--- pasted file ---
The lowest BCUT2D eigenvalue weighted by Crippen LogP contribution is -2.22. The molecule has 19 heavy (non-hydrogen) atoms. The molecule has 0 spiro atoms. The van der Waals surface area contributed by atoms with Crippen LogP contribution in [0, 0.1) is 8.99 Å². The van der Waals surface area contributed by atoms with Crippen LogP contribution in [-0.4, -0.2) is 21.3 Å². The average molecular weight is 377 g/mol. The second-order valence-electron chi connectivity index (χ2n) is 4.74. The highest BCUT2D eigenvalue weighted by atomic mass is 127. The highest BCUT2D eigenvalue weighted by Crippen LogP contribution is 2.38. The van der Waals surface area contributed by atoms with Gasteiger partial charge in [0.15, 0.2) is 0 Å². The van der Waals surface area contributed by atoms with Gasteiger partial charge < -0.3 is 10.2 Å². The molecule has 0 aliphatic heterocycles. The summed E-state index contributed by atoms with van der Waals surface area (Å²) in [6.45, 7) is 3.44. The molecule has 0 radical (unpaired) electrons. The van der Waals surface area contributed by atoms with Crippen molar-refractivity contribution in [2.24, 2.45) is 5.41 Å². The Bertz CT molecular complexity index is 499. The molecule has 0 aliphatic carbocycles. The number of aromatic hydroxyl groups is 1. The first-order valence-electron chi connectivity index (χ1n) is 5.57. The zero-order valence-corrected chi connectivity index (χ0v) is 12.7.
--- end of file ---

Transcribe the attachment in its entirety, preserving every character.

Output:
The lowest BCUT2D eigenvalue weighted by Crippen LogP contribution is -2.22. The molecule has 19 heavy (non-hydrogen) atoms. The molecule has 0 spiro atoms. The van der Waals surface area contributed by atoms with Crippen LogP contribution in [0, 0.1) is 8.99 Å². The van der Waals surface area contributed by atoms with Crippen LogP contribution in [-0.4, -0.2) is 21.3 Å². The average molecular weight is 377 g/mol. The second-order valence-electron chi connectivity index (χ2n) is 4.74. The highest BCUT2D eigenvalue weighted by atomic mass is 127. The highest BCUT2D eigenvalue weighted by Crippen LogP contribution is 2.38. The van der Waals surface area contributed by atoms with Gasteiger partial charge in [0.15, 0.2) is 0 Å². The van der Waals surface area contributed by atoms with Gasteiger partial charge < -0.3 is 10.2 Å². The molecule has 0 aliphatic heterocycles. The summed E-state index contributed by atoms with van der Waals surface area (Å²) in [6.45, 7) is 3.44. The molecule has 0 radical (unpaired) electrons. The van der Waals surface area contributed by atoms with Crippen molar-refractivity contribution in [2.24, 2.45) is 5.41 Å². The Bertz CT molecular complexity index is 499. The molecule has 0 aliphatic carbocycles. The number of aromatic hydroxyl groups is 1. The first-order valence-electron chi connectivity index (χ1n) is 5.57. The zero-order valence-corrected chi connectivity index (χ0v) is 12.7.